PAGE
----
Providers are increasingly assuming risk for patient outcomes. There are a number of reimbursement models that allow providers to assume risk – capitation, bundled payments, shared savings, and more. Do these reimbursement align with the underlying business operations? Remarkably, the answer is “yes.” Below I’ll provide a broad description of the reimbursement models that the Center for Medicare and Medicaid Services (CMS) has authorized, and how each of those models works with the operational business models outlined above.
Shared saving models are reimbursement models in which providers bill in a traditional fee-for-service model. However, at the end of a given time period, typically 3 months, providers compare their billings with a predetermined benchmark given the risk-pool and size of the population they’ve been treating. If the provider bills less than the benchmark, the provider shares in some percentage of the savings (the insurance carrier – in many cases Medicare or Medicaid – shares the remainder).
Bundled payments is a model in which providers received a fixed payment for all care associated with a given episode of care. If the patient has complications or requires extra care as a result of the procedure, the provider must incur all of the costs associated with that care without additional reimbursement.
Capitation models are models in which providers receive a fixed amount of capital per patient per month that providers must care for. The rate is adjusted to accommodate for the risk associated with the patient population and regional differences in costs. Integrated delivery networks (IDNs) such as Kaiser Permanente and Geisinger are among the few delivery models that have achieved global – or in other words, 100% – capitation because they are both insurers and providers. Let’s revisit our three healthcare business models:
1) Diagnostics and complex treatments – it’s always been difficult to account for risk in consulting businesses. After all, the premise of consulting is to solve a challenging, not-yet-fully understood problem. Shared savings models are aligned with the consulting model. Shared savings models* accommodate the intrinsic risk associated with consultancy by not forcing providers to take on risk they can’t control for, but at the same time create upside opportunity for innovative providers who excel in diagnostics and complex treatments.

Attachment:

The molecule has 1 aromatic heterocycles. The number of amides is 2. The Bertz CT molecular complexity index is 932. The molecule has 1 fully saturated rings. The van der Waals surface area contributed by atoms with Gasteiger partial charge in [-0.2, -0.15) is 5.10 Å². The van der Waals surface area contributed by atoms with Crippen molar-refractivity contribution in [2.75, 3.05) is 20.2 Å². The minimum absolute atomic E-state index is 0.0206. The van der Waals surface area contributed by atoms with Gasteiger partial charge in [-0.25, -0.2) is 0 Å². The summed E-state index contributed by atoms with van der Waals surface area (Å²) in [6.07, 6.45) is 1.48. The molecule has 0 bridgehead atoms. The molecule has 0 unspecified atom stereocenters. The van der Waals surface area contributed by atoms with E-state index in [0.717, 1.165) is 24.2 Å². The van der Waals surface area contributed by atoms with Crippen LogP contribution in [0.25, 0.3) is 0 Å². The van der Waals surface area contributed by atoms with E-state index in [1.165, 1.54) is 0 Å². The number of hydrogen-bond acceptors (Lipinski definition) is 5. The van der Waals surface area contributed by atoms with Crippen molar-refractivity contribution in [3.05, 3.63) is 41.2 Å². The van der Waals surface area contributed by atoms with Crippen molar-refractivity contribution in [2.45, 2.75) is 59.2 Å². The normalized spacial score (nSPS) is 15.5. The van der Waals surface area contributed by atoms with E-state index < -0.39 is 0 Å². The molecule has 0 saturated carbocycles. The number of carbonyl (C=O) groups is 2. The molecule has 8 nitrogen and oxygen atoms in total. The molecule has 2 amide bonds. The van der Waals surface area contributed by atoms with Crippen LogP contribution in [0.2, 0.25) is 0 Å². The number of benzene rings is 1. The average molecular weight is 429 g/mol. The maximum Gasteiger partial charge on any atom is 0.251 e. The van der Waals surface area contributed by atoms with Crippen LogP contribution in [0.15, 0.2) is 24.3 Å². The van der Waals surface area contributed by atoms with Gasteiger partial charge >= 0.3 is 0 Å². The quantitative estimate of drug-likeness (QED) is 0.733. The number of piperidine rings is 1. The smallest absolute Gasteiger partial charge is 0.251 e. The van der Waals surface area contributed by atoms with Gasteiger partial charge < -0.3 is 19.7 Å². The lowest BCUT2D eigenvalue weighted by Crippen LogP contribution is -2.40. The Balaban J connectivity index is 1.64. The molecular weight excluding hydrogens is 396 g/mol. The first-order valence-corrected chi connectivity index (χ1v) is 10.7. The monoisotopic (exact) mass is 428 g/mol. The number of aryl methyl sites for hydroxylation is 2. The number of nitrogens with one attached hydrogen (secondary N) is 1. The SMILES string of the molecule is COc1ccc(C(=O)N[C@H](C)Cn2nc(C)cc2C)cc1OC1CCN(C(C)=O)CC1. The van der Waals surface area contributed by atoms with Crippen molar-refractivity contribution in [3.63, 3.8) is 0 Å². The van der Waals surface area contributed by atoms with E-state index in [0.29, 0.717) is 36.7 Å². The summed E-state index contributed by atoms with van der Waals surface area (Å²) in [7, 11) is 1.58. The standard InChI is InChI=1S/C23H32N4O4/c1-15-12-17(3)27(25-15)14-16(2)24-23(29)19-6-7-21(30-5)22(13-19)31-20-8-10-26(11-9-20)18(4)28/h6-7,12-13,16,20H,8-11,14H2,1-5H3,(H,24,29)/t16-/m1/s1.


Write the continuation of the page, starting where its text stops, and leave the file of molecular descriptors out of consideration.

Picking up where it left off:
2) Repeatable, known procedures – bundled payments align incentives for knowable episodes of care. Bundled payments are analogous to warranties that come with widgets that factories produce. If the widget is bad for some reason, the manufacturer warrants that they’ll provide a new widget at no cost to the consumer. Similarly, bundled payments create incentives for providers to find ways to lower costs, improve efficiencies, and ensure repeatable, scalable quality. This model encourages quality and scale, enabling profitable privatization without fear of rationing and unethical, short term profitability-centric thinking. If there are complications, the provider must address the complications without any additional reimbursement. This model incentivizes providers to deliver high quality results every time. Patients win in a big way in this model.
3) Wellness and chronic disease management – capitation aligns with this model reasonably well, although capitation is plagued with a number of intrinsic incentive problems: capitation models create incentives for providers to fight with one another over the distribution of payments; capitation models also create incentives to ration care to achieve desired financial return. On the other hand capitation models create incentives for providers to pro-actively monitor and care for patients to help patients lead healthier lives and use fewer healthcare resources. If providers can work with patients change behavior to adhere to clinical prescriptions, hospitalizations can be avoided. In turn, providers, as the patients’ guide through the support groups and functions, can reap material financial reward.
It appears that the leadership at CMS has read Christensen’s writing. They’ve created reimbursement models that align with the three major business models present in healthcare delivery.
If only it were that easy.
Kyle Samani is a cofounder and CEO of Pristine, a VC-backed startup and Glass at Work certified partner based in Austin, TX. Kyle writes about technology, entrepreneurship, human computer interaction, and healthcare at kylesamani.com.